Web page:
Arnold Dallimore on the kind of men we need and should pray for more of

[My hope and prayer] is that we shall see the great Head of the Church once more bring into being His special certain young men whom He may use in his glorious employ. And what manner of men will they be? Men mighty in the Scriptures, their lives dominated by a sense of the greatness, the majesty and holiness of God, and their minds and hearts aglow with the great truths of the doctrines of grace. They will be men who have learned what it is to die to self, to human aims and personal ambitions; men who are willing to be fools for Christ’s sake, who will bear reproach and falsehood, who will labour and suffer, and whose supreme desire will be, not to gain earth’s accolades, but to win the Master’s approbation when they appear before His awesome judgment seat. They will be men who will preach with broken hearts and tear-filled eyes, and upon whose ministries God will grant an extraordinary effusion of the Holy Spirit, and who will witness ‘signs and wonders following’ in the transformation of multitudes of human lives.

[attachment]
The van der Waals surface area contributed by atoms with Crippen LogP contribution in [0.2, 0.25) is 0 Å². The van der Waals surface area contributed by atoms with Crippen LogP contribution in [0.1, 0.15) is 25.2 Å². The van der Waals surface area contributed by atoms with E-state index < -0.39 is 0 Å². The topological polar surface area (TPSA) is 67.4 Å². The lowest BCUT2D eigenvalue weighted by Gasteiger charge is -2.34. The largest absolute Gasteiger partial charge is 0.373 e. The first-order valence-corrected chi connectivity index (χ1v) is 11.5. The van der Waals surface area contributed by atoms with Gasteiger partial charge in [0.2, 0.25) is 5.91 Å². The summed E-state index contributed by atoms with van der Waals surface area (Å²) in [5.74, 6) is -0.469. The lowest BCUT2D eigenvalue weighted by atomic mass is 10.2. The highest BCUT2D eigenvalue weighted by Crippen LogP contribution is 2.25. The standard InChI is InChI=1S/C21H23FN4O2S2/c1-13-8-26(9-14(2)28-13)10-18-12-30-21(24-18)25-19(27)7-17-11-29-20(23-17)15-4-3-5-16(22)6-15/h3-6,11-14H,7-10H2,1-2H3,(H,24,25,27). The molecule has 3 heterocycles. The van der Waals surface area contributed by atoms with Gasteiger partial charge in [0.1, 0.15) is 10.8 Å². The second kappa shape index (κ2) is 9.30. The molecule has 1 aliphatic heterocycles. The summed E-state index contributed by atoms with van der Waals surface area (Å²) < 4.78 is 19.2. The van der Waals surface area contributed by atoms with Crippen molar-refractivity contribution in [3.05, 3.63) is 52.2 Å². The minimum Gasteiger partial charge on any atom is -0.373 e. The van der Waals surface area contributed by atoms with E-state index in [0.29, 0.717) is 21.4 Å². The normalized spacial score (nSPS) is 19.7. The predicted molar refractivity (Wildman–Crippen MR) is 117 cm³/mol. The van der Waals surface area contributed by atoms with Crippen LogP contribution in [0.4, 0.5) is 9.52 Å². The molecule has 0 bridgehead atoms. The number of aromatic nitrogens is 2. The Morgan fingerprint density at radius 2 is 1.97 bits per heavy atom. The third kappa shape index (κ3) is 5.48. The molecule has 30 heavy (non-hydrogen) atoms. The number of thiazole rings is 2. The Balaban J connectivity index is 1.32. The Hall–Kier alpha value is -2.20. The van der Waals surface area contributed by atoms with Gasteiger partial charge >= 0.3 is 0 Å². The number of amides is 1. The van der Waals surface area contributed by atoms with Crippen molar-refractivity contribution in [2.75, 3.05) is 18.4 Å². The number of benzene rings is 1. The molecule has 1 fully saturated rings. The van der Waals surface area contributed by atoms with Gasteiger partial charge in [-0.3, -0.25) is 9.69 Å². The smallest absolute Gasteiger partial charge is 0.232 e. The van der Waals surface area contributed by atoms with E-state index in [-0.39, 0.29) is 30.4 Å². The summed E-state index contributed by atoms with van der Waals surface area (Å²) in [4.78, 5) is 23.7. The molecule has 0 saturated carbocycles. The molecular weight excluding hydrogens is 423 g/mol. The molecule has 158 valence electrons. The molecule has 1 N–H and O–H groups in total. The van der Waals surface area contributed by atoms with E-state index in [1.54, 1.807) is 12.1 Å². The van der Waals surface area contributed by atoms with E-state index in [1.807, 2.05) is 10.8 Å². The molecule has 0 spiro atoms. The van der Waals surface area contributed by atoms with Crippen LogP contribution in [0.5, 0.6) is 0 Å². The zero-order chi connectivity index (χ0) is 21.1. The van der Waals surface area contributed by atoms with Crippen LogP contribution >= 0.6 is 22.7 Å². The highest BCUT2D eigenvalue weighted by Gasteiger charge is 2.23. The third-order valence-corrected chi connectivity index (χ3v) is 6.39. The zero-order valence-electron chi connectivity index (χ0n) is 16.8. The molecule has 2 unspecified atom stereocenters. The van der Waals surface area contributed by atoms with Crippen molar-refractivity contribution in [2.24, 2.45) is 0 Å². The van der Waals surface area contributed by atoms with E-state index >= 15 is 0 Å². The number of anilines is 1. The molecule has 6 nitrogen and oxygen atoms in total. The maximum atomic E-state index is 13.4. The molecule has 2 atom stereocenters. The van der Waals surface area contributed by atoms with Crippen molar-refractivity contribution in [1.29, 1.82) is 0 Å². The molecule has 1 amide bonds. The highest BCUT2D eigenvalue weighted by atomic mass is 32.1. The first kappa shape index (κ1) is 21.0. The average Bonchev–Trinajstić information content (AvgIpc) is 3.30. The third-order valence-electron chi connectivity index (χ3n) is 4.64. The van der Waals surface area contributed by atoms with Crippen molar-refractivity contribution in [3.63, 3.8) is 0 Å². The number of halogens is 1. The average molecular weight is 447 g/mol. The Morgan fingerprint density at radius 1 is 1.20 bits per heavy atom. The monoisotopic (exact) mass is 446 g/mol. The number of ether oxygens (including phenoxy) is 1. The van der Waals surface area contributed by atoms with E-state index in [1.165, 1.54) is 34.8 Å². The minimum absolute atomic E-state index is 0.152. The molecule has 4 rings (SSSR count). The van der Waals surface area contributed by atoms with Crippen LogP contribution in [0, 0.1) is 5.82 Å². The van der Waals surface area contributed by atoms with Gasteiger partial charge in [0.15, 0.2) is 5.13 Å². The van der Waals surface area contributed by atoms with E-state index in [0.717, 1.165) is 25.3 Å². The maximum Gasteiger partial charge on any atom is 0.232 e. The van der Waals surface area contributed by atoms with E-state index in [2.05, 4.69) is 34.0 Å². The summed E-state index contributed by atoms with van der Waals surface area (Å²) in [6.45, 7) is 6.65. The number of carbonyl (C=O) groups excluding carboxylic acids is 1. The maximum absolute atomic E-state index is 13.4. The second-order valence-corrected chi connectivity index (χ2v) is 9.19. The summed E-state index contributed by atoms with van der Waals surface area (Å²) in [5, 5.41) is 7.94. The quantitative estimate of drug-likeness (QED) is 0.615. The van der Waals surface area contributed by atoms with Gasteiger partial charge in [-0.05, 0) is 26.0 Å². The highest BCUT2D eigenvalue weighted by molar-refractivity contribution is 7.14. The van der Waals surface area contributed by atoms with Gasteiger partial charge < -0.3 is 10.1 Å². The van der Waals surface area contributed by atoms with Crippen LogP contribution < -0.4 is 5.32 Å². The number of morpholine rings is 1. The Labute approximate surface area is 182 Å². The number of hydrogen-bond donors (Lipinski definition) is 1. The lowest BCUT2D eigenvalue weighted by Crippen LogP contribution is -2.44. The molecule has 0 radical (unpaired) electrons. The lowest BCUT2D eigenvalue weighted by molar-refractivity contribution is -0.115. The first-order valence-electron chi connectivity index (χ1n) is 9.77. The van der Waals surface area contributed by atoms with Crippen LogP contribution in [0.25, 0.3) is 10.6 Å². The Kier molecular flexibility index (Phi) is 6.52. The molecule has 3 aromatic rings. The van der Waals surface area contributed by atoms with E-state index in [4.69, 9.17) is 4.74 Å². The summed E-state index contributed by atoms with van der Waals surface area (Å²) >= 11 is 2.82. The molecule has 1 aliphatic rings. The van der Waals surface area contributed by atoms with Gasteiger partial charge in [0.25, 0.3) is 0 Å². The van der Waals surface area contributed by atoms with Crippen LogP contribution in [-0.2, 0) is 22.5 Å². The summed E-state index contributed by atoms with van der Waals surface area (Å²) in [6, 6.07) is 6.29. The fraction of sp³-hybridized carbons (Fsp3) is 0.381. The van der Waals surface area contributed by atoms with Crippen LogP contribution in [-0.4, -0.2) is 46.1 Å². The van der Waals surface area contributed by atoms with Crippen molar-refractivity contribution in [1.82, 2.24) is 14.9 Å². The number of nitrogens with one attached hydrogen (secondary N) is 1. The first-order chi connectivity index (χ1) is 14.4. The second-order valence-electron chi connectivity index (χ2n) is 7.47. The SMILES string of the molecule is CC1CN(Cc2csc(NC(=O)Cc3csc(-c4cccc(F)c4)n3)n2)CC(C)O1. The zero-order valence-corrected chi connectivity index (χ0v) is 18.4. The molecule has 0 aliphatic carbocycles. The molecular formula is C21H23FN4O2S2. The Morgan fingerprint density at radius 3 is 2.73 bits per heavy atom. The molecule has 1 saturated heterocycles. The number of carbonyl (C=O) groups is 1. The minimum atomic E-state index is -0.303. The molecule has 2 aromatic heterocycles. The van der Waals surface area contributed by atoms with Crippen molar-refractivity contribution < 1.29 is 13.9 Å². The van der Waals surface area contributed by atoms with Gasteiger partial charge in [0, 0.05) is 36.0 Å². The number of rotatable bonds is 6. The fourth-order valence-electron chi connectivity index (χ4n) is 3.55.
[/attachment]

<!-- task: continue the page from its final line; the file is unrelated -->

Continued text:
— Arnold Dallimore, George Whitefield, Vol 1, p16
Our best duties are as so many splendid sins. Before you can speak peace in your heart, you must not only be made sick of your original and actual sin, but you must be made sick of your righteousness, of all your duties and performances. There must be a deep conviction before you can be brought out of your self-righteousness; it is the last idol taken out of our heart. The pride of our heart will not let us submit to the righteousness of Jesus Christ…And can you now say from your heart, Lord, thou mayst justly damn me for the best duties that ever I did perform? If you are not thus brought out of self, you may speak peace to yourselves, but yet there is no peace.
— George Whitefield (1714-1770), The Method of Grace